since July, arresting thousands of its members, including its top leadership, and cracking down on protests that often have turned violent, leaving hundreds killed.
Last week, prosecutors referred Morsi and other top Brotherhood leaders to trial on charges of conspiring with Palestinian group Hamas, Lebanon's Hezbollah, Iran and other militant groups and orchestrating the Sinai insurgency to avenge his ouster. Morsi supporters and rights groups have called the accusations implausible.
It's not yet clear what steps the government will take following the declaration. Rifaat Laqoushah, a political analyst, called the declaration "procedural" and could be overturned by the courts.
"The government should present strong evidence of the Muslim Brotherhood collaboration in terrorism and present it to courts in order to win a court ruling branding the group as a terrorist one," Laqoushah said.
Brotherhood defense lawyer Mohammed el-Damati said he expected the terrorism branding to have no legal repercussions since the group's members are already tried on terrorism-related charges and had assets seized.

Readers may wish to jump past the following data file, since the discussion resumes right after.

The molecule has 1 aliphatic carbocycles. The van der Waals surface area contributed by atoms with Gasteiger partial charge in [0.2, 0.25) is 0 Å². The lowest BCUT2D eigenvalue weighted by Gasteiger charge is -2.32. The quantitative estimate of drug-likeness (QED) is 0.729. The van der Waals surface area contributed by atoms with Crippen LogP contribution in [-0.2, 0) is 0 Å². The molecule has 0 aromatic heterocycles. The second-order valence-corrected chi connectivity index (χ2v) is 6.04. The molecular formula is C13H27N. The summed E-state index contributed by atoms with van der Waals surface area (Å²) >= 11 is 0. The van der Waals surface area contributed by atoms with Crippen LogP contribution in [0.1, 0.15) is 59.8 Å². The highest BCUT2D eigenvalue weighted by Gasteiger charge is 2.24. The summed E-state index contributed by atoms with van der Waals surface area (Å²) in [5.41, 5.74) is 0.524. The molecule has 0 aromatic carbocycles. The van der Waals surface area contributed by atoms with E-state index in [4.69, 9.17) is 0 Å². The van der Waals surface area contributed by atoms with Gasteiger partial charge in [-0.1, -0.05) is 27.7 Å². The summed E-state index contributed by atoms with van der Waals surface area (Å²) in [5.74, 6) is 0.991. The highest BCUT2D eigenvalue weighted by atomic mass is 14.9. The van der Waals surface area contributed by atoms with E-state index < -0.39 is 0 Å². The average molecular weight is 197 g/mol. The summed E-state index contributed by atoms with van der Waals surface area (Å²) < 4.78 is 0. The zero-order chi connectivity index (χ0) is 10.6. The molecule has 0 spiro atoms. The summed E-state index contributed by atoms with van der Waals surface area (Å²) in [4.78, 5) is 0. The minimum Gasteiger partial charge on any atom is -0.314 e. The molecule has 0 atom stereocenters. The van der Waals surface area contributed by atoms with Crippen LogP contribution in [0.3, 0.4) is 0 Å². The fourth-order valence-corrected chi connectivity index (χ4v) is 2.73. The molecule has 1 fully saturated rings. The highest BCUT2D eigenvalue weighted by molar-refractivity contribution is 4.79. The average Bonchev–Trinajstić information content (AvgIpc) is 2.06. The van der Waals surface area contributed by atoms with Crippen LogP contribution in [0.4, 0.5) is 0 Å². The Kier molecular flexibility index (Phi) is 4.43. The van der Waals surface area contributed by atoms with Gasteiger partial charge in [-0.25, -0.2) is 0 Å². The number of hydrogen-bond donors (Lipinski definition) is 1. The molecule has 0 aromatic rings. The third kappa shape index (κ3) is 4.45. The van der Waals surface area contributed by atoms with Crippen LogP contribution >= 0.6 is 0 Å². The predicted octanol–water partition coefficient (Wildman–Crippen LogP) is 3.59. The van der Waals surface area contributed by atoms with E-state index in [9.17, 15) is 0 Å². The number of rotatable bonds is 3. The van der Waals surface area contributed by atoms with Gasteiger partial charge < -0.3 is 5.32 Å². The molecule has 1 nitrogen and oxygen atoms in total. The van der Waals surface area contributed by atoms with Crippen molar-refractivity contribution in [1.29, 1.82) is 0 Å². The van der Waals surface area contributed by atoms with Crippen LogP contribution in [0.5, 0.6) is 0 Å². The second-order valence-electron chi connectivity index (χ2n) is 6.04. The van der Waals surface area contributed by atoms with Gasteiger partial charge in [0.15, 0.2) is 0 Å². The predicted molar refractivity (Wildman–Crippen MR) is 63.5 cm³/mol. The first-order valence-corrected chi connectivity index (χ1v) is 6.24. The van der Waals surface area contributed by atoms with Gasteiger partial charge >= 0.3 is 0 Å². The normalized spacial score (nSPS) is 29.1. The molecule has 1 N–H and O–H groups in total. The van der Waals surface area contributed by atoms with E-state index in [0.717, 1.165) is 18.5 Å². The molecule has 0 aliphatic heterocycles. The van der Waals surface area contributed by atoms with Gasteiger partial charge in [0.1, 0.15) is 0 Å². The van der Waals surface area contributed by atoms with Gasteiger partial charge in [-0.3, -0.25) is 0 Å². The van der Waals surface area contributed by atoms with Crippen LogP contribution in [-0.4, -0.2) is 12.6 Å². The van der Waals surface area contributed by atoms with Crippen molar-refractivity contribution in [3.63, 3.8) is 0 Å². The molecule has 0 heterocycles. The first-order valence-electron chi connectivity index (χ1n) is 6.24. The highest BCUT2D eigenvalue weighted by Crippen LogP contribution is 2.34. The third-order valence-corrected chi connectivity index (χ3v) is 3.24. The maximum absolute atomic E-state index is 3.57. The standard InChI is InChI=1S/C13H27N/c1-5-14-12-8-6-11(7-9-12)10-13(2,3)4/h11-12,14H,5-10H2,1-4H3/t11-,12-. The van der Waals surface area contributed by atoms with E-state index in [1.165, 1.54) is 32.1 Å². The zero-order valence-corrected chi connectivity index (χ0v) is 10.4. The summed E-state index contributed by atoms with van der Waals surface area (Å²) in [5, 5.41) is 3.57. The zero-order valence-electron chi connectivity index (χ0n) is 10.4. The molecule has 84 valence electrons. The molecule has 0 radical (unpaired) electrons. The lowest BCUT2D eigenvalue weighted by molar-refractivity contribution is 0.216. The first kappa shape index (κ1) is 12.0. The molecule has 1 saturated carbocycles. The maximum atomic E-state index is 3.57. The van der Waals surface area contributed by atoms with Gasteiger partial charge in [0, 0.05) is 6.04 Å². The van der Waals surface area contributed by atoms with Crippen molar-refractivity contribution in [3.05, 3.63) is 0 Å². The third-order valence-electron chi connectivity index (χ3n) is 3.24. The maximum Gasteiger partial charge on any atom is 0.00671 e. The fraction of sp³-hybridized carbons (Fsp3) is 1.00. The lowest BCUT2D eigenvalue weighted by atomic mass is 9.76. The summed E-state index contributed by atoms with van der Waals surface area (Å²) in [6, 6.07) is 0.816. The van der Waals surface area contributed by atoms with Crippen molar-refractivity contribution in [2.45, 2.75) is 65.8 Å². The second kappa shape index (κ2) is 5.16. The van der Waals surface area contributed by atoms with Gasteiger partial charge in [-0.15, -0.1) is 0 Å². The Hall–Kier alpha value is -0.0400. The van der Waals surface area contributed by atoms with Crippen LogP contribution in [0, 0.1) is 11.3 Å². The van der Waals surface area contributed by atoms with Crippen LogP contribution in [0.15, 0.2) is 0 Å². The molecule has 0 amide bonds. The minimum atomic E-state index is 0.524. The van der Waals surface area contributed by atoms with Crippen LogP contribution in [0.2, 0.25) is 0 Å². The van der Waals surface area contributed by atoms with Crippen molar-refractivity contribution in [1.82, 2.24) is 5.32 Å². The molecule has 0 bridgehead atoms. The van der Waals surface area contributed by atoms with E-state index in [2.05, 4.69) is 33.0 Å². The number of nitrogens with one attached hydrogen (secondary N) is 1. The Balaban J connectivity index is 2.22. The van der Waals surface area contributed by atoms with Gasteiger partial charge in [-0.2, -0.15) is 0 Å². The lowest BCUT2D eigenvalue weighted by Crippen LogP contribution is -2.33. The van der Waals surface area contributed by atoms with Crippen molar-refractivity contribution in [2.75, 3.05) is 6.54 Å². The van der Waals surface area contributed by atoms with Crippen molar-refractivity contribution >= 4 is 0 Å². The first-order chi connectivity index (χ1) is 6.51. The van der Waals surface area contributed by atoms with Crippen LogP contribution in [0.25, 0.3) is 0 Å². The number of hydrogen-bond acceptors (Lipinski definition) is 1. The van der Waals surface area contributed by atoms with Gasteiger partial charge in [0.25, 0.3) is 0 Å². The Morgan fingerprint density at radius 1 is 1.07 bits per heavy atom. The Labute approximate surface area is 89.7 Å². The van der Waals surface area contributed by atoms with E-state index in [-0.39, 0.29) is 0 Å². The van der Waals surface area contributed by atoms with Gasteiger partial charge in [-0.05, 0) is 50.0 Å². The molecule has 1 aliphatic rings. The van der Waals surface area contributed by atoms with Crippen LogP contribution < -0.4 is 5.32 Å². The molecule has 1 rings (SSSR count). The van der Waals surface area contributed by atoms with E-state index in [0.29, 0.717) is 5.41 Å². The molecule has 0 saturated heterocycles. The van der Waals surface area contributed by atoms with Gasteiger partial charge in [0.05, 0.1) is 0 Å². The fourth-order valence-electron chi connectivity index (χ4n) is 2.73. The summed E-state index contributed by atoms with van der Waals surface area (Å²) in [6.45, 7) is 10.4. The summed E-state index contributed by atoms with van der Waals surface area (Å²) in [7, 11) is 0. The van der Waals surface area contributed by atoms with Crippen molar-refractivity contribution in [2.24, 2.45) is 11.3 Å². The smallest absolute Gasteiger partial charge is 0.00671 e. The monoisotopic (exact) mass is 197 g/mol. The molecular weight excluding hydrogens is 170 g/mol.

But el-Damati said the decision will have a psychological impact, increasing the public's hostility against the group. Following the Mansoura attack, many local residents attacked properties of Brotherhood in anger.
"These are signs that this is leading to very serious consequences, an introduction to civil strife," he said.
Rights lawyer Taher Abu-ElNasr said it is possible that a campaign of coming arrests would be based only on the basis of membership to the Brotherhood. He described it as an "escalating campaign" from both sides.
"This is a message that there is no room for negotiations," he said.